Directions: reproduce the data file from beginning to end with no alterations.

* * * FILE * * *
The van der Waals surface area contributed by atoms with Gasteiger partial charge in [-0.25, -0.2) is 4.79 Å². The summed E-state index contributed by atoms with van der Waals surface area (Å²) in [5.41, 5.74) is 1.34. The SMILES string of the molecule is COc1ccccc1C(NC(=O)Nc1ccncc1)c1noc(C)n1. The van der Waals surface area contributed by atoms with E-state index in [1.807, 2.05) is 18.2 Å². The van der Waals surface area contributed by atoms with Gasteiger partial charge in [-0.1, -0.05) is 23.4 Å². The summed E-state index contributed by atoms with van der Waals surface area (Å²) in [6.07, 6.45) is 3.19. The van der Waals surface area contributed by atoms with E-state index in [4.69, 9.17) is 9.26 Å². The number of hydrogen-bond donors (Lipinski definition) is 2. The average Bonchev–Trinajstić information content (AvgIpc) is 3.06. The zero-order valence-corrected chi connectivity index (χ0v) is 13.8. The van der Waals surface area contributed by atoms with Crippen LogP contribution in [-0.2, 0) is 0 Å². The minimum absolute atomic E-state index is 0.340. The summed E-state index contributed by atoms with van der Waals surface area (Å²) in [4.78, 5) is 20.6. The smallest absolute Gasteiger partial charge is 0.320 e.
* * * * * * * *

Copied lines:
The van der Waals surface area contributed by atoms with Gasteiger partial charge in [-0.25, -0.2) is 4.79 Å². The summed E-state index contributed by atoms with van der Waals surface area (Å²) in [5.41, 5.74) is 1.34. The SMILES string of the molecule is COc1ccccc1C(NC(=O)Nc1ccncc1)c1noc(C)n1. The van der Waals surface area contributed by atoms with E-state index in [1.807, 2.05) is 18.2 Å². The van der Waals surface area contributed by atoms with Gasteiger partial charge in [-0.1, -0.05) is 23.4 Å². The summed E-state index contributed by atoms with van der Waals surface area (Å²) in [6.07, 6.45) is 3.19. The van der Waals surface area contributed by atoms with E-state index in [4.69, 9.17) is 9.26 Å². The number of hydrogen-bond donors (Lipinski definition) is 2. The average Bonchev–Trinajstić information content (AvgIpc) is 3.06. The zero-order valence-corrected chi connectivity index (χ0v) is 13.8. The van der Waals surface area contributed by atoms with Crippen LogP contribution in [-0.2, 0) is 0 Å². The minimum absolute atomic E-state index is 0.340. The summed E-state index contributed by atoms with van der Waals surface area (Å²) in [4.78, 5) is 20.6. The smallest absolute Gasteiger partial charge is 0.320 e.